2. When given multiple model predictions and explanations, participants struggle to distinguish between correct and incorrect predictions based on the explanations. This suggests that interpretability works need to improve and evaluate their ability to identify and explain model errors.

3. We quantify prior work’s anecdotal observation that there exists a gap between prototype-based models’ similarity scores and human judgments of similarity which can hurt the quality of their interpretability.

4. Participants prefer a model with an explanation over a baseline model that doesn't come with an explanation. Before switching their preference, they require a baseline model to have higher accuracy and by a greater margin for higher-risk settings.

Please see the full paper for details.

Related Work

Below are some papers related to our work. We discuss them in more detail in the related work section of our paper.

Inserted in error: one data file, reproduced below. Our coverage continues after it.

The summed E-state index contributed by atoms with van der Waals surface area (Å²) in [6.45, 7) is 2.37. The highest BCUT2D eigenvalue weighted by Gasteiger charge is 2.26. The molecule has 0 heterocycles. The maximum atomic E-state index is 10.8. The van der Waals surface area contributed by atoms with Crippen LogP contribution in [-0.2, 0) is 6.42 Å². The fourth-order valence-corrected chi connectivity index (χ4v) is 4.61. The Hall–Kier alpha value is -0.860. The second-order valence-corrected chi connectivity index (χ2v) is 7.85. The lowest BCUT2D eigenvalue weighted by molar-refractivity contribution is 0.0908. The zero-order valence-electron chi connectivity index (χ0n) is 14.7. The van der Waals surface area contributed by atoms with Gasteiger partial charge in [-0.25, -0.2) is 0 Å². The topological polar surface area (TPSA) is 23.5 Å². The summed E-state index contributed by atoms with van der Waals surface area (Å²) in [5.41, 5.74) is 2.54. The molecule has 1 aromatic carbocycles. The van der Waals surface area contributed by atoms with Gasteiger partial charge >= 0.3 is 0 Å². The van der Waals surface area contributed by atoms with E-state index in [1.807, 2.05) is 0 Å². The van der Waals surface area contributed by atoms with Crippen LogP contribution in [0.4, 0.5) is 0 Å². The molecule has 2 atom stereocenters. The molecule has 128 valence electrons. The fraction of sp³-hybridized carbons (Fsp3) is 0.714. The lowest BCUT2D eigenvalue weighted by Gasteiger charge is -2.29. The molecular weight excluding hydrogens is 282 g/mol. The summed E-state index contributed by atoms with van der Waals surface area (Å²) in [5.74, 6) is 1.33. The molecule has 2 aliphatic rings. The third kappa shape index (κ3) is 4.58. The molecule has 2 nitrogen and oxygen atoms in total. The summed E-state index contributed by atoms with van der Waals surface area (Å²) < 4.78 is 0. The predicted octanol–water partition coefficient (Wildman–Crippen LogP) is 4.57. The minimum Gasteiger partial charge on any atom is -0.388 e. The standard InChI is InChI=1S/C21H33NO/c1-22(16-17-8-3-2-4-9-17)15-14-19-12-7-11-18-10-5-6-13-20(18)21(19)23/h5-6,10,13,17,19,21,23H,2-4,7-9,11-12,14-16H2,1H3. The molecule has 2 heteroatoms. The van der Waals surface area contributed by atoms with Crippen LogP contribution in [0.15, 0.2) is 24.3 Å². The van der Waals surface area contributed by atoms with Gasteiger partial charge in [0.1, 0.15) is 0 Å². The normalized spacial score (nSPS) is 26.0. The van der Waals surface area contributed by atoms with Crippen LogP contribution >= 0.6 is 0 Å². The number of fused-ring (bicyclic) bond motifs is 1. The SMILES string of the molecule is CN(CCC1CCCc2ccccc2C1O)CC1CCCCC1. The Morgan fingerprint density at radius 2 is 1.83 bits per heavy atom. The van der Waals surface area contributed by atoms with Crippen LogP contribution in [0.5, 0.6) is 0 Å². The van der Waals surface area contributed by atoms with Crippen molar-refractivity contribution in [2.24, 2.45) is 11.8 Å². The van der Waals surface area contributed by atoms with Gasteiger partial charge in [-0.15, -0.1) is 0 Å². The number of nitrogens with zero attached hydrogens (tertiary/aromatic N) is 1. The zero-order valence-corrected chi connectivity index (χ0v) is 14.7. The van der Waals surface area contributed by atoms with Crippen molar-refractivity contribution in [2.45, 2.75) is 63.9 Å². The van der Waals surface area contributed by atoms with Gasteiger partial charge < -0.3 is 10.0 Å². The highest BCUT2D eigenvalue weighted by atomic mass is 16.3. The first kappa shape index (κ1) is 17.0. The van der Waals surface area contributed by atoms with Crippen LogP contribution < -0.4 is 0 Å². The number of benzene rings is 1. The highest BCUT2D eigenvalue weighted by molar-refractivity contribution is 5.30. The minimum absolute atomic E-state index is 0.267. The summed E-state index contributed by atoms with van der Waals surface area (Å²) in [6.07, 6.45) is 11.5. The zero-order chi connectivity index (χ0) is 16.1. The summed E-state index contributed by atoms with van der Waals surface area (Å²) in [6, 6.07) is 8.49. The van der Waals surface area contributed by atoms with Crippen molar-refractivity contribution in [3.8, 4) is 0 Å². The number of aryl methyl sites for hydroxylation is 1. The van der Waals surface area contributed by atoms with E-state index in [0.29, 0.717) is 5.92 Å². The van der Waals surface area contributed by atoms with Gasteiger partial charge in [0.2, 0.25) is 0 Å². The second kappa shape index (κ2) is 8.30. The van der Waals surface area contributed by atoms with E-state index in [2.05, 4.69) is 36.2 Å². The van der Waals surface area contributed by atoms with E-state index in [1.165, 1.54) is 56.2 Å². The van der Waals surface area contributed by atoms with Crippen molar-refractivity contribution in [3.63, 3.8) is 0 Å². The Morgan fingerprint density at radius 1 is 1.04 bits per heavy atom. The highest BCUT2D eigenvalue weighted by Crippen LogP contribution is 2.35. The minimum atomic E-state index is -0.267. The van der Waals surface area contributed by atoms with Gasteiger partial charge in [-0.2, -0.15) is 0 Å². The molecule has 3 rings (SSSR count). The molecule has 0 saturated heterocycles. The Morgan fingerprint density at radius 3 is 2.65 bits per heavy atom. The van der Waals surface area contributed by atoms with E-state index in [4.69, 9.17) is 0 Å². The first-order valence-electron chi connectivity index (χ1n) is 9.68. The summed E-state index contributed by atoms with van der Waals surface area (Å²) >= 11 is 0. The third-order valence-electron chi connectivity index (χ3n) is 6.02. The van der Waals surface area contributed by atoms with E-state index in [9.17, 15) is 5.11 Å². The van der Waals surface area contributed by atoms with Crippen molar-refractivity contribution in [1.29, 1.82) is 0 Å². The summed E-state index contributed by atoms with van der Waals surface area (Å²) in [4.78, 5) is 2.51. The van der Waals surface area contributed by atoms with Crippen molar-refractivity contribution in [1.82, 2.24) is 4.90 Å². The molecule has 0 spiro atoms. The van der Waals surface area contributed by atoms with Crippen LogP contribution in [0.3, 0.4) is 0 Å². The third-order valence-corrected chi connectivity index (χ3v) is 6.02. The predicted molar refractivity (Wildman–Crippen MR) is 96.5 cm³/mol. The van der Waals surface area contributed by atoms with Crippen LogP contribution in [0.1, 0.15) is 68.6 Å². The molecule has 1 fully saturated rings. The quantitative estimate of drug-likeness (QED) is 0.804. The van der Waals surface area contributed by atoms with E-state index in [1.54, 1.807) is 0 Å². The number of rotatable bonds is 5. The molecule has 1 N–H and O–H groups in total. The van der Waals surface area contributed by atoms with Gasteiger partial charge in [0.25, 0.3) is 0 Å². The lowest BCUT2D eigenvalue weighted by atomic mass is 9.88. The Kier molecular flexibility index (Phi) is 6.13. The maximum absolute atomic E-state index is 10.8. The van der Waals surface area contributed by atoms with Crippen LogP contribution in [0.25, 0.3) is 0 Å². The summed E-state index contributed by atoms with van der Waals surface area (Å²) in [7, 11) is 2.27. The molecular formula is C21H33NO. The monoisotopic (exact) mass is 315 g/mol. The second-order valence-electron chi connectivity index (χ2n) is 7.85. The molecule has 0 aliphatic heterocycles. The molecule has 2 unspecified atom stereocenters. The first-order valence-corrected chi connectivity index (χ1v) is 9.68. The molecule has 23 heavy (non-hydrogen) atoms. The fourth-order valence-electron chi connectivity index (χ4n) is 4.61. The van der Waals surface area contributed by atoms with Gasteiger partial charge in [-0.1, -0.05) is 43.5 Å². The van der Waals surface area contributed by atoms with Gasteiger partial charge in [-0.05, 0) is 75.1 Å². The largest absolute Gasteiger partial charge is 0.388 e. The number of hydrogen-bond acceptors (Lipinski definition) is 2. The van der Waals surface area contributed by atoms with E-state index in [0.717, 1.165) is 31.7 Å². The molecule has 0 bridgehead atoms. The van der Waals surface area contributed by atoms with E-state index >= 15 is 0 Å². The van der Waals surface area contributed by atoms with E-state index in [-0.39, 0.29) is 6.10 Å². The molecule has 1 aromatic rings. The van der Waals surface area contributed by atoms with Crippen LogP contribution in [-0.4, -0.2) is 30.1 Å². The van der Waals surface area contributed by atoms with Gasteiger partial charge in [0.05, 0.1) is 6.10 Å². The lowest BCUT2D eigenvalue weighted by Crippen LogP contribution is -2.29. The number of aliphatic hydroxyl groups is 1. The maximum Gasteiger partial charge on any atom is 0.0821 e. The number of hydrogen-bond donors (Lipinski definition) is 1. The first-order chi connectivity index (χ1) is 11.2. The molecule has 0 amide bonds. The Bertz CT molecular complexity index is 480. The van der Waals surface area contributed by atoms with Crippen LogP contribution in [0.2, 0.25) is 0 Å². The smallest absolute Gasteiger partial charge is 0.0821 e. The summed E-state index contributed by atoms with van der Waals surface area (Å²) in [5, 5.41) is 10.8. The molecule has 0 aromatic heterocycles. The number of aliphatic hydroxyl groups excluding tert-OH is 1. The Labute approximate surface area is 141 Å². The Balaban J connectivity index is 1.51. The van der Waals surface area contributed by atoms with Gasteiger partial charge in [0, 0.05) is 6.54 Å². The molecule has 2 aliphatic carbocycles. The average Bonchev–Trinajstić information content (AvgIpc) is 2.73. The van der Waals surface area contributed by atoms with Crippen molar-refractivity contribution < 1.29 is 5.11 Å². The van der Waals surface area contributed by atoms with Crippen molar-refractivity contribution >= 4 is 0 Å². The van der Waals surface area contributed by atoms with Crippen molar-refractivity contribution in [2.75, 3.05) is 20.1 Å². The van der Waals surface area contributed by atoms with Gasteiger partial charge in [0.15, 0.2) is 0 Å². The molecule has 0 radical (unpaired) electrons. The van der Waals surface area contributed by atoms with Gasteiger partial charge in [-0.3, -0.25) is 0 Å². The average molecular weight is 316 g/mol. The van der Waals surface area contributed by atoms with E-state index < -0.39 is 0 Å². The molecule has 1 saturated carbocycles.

[1] Grad-CAM: Visual Explanations From Deep Networks via Gradient-Based Localization. Ramprasaath R. Selvaraju, Michael Cogswell, Abhishek Das, Ramakrishna Vedantam, Devi Parikh, Dhruv Batra. IJCV 2019.
[2] Approximating CNNs with Bag-of-local-Features Models Works Surprisingly Well on ImageNet. Wieland Brendel, Matthias Bethge. ICLR 2019.
[3] This Looks Like That: Deep Learning for Interpretable Image Recognition. Chaofan Chen, Oscar Li, Chaofan Tao, Alina Jade Barnett, Jonathan Su, Cynthia Rudin. NeurIPS 2019.
[4] This Looks Like That... Does it? Shortcomings of Latent Space Prototype Interpretability in Deep Networks. Adrian Hoffmann, Claudio Fanconi, Rahul Rade, Jonas Kohler. ICML 2021 Workshop on Theoretic Foundation, Criticism, and Application Trend of Explainable AI.
[5] Neural Prototype Trees for Interpretable Fine-grained Image Recognition. Meike Nauta, Ron van Bree, Christin Seifert. CVPR 2021.
[6] Deep Residual Learning for Image Recognition. Kaiming He, Xiangyu Zhang, Shaoqing Ren, Jian Sun. CVPR 2016.


This work is supported by the National Science Foundation Grant No. 1763642 to OR, the Princeton SEAS Howard B. Wentz, Jr. Junior Faculty Award to OR, the Princeton SEAS Project X Fund to RF and OR, and the Princeton SEAS and ECE Senior Thesis Funding to NM. We thank the authors of [1, 2, 3, 4, 5] for open-sourcing their code and the authors of [2, 4, 5, 6] for sharing their trained models. We also thank the AMT workers who participated in our studies, as well as the Princeton Visual AI Lab members (Dora Zhao, Kaiyu Yang, Angelina Wang, and others) who tested our user interface and provided helpful feedback.


Sunnie S. Y. Kim (